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Will a Misdemeanor Affect Getting a Job?


What Classifies a Misdemeanor and How It Can Impact Your Future

The three basic classifications of criminal offenses are infractions, misdemeanors, and felonies. Infractions are petty offenses that can potentially lead to fines, but no jail time. While a misdemeanor is considered a crime, it is considered less serious than a felony. Some of the most common misdemeanors in Texas include:

Derek A. Adame, Attorney at Law is a trusted, hardworking criminal defense lawyer who can provide legal support for those who are facing these charges and more. If you are seeking legal defense, give us a call at (940) 441-4239 or contact us online for the help you need.

Misdemeanors carry a penalty of up to three months in jail and fines of up to $1000, but most misdemeanor crimes are punishable through probation, rehabilitation classes, fines, and community service. If you are a first-time offender, it is more likely that your punishment will be less severe. For many people who are charged with a misdemeanor, the main concern is not the actual punishment for the crime, but the other consequences that can come from it.

For example, if you are interested in joining the military, and you accrue multiple misdemeanors, you might need to apply for a waiver. An applicant for enlistment in the U.S. Army who has received multiple civil convictions or other adverse dispositions for a misdemeanor typically requires a waiver, which must be approved by the recruiting battalion commander, acting commander, or executive officer. If you have been charged with a felony, you can submit a waiver as well, but it is less likely that you will be approved.

Some domestic violence misdemeanors and drug convictions can also prevent you from purchasing a firearm. When you fill out your application to purchase a firearm, in a form that is called the 4473, one of the questions asks if you use or are addicted to “marijuana or any other depressant, stimulant, narcotic drug, or any other controlled substance.” You could answer no to this question with a misdemeanor drug charge. However, the conviction would still appear to the FBI during a background check for the Bureau of Alcohol, Tobacco, Firearms and Explosives. At that point, it would be the reviewer’s decision to determine whether or not the conviction points to addiction.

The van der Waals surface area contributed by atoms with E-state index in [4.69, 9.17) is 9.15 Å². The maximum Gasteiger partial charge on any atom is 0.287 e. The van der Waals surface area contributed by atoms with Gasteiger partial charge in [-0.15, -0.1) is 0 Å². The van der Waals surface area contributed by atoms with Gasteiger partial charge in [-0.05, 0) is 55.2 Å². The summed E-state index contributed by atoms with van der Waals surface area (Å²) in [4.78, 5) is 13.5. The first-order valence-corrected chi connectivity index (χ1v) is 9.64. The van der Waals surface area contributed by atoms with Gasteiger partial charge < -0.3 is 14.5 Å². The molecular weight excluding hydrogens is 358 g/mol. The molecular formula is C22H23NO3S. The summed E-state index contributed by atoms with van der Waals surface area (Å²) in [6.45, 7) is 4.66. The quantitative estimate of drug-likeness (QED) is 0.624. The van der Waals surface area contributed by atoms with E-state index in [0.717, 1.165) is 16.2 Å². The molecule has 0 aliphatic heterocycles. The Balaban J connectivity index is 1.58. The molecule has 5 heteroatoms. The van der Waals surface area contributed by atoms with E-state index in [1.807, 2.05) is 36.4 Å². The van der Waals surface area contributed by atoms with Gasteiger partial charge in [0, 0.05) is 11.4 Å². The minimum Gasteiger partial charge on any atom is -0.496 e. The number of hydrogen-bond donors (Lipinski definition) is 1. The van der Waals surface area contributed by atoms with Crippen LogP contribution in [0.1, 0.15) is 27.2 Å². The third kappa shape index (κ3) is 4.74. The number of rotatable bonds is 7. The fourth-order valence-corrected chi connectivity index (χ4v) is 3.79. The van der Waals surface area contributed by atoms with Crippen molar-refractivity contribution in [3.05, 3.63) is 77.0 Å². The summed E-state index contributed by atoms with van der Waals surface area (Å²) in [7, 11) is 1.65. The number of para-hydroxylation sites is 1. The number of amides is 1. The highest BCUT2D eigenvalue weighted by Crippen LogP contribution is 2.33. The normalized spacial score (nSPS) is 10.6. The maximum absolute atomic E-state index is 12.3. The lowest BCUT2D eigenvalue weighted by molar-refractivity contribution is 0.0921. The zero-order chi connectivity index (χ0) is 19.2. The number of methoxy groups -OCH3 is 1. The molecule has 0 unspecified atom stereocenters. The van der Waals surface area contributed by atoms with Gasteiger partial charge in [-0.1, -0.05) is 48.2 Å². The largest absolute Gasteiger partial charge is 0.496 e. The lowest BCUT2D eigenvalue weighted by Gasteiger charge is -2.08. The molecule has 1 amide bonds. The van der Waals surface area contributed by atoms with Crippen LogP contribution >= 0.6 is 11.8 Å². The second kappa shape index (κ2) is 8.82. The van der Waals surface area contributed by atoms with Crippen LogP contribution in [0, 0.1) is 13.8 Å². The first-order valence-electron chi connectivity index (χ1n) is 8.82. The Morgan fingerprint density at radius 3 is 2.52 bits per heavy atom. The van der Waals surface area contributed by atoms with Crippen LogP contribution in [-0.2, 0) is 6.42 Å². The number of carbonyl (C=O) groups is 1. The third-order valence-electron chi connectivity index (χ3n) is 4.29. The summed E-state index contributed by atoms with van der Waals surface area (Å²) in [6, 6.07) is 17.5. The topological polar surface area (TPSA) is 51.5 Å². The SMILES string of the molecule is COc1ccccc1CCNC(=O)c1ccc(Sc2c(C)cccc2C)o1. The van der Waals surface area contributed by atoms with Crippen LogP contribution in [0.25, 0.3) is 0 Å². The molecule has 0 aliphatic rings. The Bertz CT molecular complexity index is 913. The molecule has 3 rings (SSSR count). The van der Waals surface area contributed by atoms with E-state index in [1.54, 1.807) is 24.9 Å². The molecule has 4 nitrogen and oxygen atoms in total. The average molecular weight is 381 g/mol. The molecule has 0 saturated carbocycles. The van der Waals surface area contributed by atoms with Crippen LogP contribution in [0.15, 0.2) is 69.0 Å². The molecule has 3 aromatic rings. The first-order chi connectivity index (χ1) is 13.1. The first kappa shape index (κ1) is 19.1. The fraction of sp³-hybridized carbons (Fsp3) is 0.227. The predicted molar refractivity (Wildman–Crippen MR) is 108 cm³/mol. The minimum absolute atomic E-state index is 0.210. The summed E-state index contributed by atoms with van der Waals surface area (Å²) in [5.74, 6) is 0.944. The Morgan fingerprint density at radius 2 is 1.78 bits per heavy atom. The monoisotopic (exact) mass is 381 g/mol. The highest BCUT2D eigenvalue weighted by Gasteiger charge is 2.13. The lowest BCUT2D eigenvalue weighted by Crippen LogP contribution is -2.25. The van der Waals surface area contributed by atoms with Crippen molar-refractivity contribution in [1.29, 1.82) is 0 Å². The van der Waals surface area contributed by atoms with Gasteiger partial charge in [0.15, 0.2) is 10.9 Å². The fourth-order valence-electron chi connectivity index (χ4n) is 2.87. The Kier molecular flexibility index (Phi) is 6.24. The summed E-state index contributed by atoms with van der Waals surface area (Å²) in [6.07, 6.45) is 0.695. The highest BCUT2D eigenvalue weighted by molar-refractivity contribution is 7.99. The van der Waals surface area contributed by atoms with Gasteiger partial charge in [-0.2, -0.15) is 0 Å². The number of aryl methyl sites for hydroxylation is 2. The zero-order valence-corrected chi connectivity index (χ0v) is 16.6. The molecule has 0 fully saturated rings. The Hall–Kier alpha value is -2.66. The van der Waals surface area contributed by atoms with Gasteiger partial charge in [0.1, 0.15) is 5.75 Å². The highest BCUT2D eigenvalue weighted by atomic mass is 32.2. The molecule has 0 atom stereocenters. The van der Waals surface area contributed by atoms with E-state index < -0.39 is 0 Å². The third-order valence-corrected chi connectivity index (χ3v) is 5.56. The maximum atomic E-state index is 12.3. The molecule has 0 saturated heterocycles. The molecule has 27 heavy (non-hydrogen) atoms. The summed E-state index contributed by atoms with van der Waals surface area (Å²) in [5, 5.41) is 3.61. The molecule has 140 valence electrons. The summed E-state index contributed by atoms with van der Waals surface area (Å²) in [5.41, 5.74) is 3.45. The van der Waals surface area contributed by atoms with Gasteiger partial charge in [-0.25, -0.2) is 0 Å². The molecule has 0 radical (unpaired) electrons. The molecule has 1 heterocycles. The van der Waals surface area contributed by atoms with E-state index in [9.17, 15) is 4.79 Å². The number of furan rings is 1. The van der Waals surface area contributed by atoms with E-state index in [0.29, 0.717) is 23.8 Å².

Will You Pass a Background Check with a Misdemeanor?

About the 7-Year Rule in Texas

Those with criminal convictions can find some relief in knowing that Texas employs a 7-year rule. The 7-year rule is a federal law from the Fair Credit Reporting Act that controls the way background checks are used for hiring purposes. The 7-year rule allows employers the security they want in the hiring process, while giving those who have made mistakes in the past the second chance they deserve.

The limits of this rule are cut-and-dry when it comes to credit reporting agencies. These agencies can only acquire information seven years into the individual’s past. Therefore, the agencies most employers use are limited by the 7-year rule as well. There are exceptions to this standard, however. For example, insurance companies and jobs that have a yearly salary of $75,000 or more are allowed to check the applicant’s background as far back as age 18, which could have been longer than 7 years ago. Employers for state and local government jobs can look as far back as the applicant’s 18th birthday as well.

If the misdemeanor occurred in the last seven years, it is likely that the conviction will come up during a background check, but this does not necessarily mean your potential employer will rule you out. Whether or not they choose to move forward with your employment will depend on their own hiring process as well as the particular type of job. For example, fields like law enforcement, caregiving, and education require more disclosure when it comes to these matters. Generally, a misdemeanor conviction is easier to look past than a felony conviction, even in these fields.

If you are worried about a misdemeanor appearing on your background check, it is wise to be honest about the conviction and the situation in which it happened. It is possible to put a positive spin on the conviction, ensuring your future employer that you learned a lesson from the instance. There is also some hope that you will be able to have the misdemeanor expunged in the future. If you were convicted with a serious misdemeanor, you must wait two years before applying for an order of non-disclosure. On the bright side, many misdemeanors are eligible for record sealing immediately. This involves petitioning the court for expunction as provided for in Section 55 of Texas Law on Criminal Procedure, and it helps to have the knowledge and guidance of a criminal defense lawyer like Derek A. Adame on your side while you start the next chapter of your life.

Whether you are facing misdemeanor charges or want to learn more about how a misdemeanor charge can affect your life, Derek A. Adame, Attorney at Law is here to provide the legal guidance you need. Give us a call at (940) 441-4239 or contact us online to access our trusted criminal defense services today.

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